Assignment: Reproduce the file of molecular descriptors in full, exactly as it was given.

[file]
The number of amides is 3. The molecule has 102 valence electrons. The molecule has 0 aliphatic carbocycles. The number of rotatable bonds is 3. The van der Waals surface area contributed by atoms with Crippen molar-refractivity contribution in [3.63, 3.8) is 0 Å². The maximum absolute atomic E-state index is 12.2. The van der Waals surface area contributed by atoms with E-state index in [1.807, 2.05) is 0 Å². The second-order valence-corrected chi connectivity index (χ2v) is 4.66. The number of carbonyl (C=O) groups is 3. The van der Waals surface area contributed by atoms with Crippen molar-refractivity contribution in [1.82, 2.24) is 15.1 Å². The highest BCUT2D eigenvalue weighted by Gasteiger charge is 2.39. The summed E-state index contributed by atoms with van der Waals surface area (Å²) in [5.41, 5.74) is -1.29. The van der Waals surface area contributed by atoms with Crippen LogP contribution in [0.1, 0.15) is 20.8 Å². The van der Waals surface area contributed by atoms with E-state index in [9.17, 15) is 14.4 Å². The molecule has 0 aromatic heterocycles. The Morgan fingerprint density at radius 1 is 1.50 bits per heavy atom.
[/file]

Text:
The number of amides is 3. The molecule has 102 valence electrons. The molecule has 0 aliphatic carbocycles. The number of rotatable bonds is 3. The van der Waals surface area contributed by atoms with Crippen molar-refractivity contribution in [3.63, 3.8) is 0 Å². The maximum absolute atomic E-state index is 12.2. The van der Waals surface area contributed by atoms with E-state index in [1.807, 2.05) is 0 Å². The second-order valence-corrected chi connectivity index (χ2v) is 4.66. The number of carbonyl (C=O) groups is 3. The van der Waals surface area contributed by atoms with Crippen molar-refractivity contribution in [1.82, 2.24) is 15.1 Å². The highest BCUT2D eigenvalue weighted by Gasteiger charge is 2.39. The summed E-state index contributed by atoms with van der Waals surface area (Å²) in [5.41, 5.74) is -1.29. The van der Waals surface area contributed by atoms with Crippen LogP contribution in [0.1, 0.15) is 20.8 Å². The van der Waals surface area contributed by atoms with E-state index in [9.17, 15) is 14.4 Å². The molecule has 0 aromatic heterocycles. The Morgan fingerprint density at radius 1 is 1.50 bits per heavy atom.